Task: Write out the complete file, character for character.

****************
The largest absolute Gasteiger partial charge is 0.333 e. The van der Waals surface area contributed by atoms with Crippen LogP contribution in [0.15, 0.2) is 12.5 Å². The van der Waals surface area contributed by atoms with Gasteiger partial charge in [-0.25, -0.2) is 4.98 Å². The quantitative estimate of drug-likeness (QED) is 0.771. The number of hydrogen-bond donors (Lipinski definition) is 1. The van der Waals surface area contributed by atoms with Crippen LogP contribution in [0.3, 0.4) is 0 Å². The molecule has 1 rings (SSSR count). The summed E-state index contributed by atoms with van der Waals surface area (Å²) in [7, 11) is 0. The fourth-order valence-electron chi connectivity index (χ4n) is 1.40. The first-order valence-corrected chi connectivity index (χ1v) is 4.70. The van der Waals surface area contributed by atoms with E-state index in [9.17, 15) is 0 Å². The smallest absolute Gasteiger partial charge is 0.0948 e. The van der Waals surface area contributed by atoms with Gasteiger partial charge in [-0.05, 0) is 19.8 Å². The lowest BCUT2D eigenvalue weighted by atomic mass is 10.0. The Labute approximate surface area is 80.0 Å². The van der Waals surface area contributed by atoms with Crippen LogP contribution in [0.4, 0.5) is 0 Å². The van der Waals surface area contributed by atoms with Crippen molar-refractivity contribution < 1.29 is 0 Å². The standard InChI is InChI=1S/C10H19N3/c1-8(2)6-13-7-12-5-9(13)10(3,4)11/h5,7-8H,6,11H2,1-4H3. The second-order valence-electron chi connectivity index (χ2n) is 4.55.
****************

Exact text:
The largest absolute Gasteiger partial charge is 0.333 e. The van der Waals surface area contributed by atoms with Crippen LogP contribution in [0.15, 0.2) is 12.5 Å². The van der Waals surface area contributed by atoms with Gasteiger partial charge in [-0.25, -0.2) is 4.98 Å². The quantitative estimate of drug-likeness (QED) is 0.771. The number of hydrogen-bond donors (Lipinski definition) is 1. The van der Waals surface area contributed by atoms with Crippen LogP contribution in [0.3, 0.4) is 0 Å². The molecule has 1 rings (SSSR count). The summed E-state index contributed by atoms with van der Waals surface area (Å²) in [7, 11) is 0. The fourth-order valence-electron chi connectivity index (χ4n) is 1.40. The first-order valence-corrected chi connectivity index (χ1v) is 4.70. The van der Waals surface area contributed by atoms with E-state index in [9.17, 15) is 0 Å². The smallest absolute Gasteiger partial charge is 0.0948 e. The van der Waals surface area contributed by atoms with Gasteiger partial charge in [-0.05, 0) is 19.8 Å². The lowest BCUT2D eigenvalue weighted by atomic mass is 10.0. The Labute approximate surface area is 80.0 Å². The van der Waals surface area contributed by atoms with Crippen LogP contribution in [0.4, 0.5) is 0 Å². The van der Waals surface area contributed by atoms with Crippen molar-refractivity contribution < 1.29 is 0 Å². The standard InChI is InChI=1S/C10H19N3/c1-8(2)6-13-7-12-5-9(13)10(3,4)11/h5,7-8H,6,11H2,1-4H3. The second-order valence-electron chi connectivity index (χ2n) is 4.55.